Graduation Year


Document Type

Open Access Senior Thesis

Degree Name

Bachelor of Arts


Organizational Studies

Reader 1

Professor Jeff Lewis

Reader 2

Professor Barbara Junisbai

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Rights Information

Carina A Schick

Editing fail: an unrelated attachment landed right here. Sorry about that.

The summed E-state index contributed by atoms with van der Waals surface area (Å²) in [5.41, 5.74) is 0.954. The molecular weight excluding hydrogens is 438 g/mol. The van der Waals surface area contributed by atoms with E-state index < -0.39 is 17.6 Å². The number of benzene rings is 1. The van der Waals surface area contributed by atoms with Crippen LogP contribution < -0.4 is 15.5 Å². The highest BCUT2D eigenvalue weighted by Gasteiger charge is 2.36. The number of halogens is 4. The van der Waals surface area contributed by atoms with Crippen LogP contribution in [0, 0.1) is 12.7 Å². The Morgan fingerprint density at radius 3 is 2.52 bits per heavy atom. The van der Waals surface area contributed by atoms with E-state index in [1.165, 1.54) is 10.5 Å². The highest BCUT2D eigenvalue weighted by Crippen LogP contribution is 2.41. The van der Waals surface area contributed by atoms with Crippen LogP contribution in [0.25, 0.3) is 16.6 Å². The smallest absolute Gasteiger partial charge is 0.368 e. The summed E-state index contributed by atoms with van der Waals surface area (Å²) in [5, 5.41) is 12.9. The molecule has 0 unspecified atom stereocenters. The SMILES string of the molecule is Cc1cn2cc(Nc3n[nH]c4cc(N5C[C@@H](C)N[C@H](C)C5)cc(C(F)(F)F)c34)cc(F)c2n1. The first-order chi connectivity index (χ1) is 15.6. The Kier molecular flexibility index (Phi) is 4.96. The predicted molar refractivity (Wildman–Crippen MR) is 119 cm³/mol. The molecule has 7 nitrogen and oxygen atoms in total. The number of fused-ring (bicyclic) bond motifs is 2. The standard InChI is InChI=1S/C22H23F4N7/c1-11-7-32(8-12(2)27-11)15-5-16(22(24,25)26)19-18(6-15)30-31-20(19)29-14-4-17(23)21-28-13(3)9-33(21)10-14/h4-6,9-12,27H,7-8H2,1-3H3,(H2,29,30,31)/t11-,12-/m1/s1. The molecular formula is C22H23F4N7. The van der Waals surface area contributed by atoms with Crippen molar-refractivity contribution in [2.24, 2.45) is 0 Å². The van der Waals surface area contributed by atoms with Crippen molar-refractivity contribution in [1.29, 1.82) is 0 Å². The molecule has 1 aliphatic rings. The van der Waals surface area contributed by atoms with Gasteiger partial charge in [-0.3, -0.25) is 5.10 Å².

The U.S. News top college ranking lists have created a narrowing definition of collegiate and career success. Students are told an elite education is the ticket to a successful life, one filled with a high achieving career, meaning, and happiness. Through peer, familial, and media interfaces students are inundated with societal definitions of success such as fame, wealth, and status. Socialization primes adolescents to work towards these goals. This idealized type of success is only accessible to a select few, leading to dissatisfaction and creating pressures on students to work towards their college admission at early ages. This thesis examines the pressures elite college students face to become successful before, during, and after graduation and how striving to become successful funnels students towards similar college and career goals at the top of ranking of lists. Original research is adapted from Amy Binder, Daniel Davis, and Nick Bloom’s article, “Career Funneling: How Elite Students Learn to Define and Desire ‘Prestigious’ Jobs” and conducted at the Claremont Colleges to research the definitions of success, career aspirations, pressures, and their influences.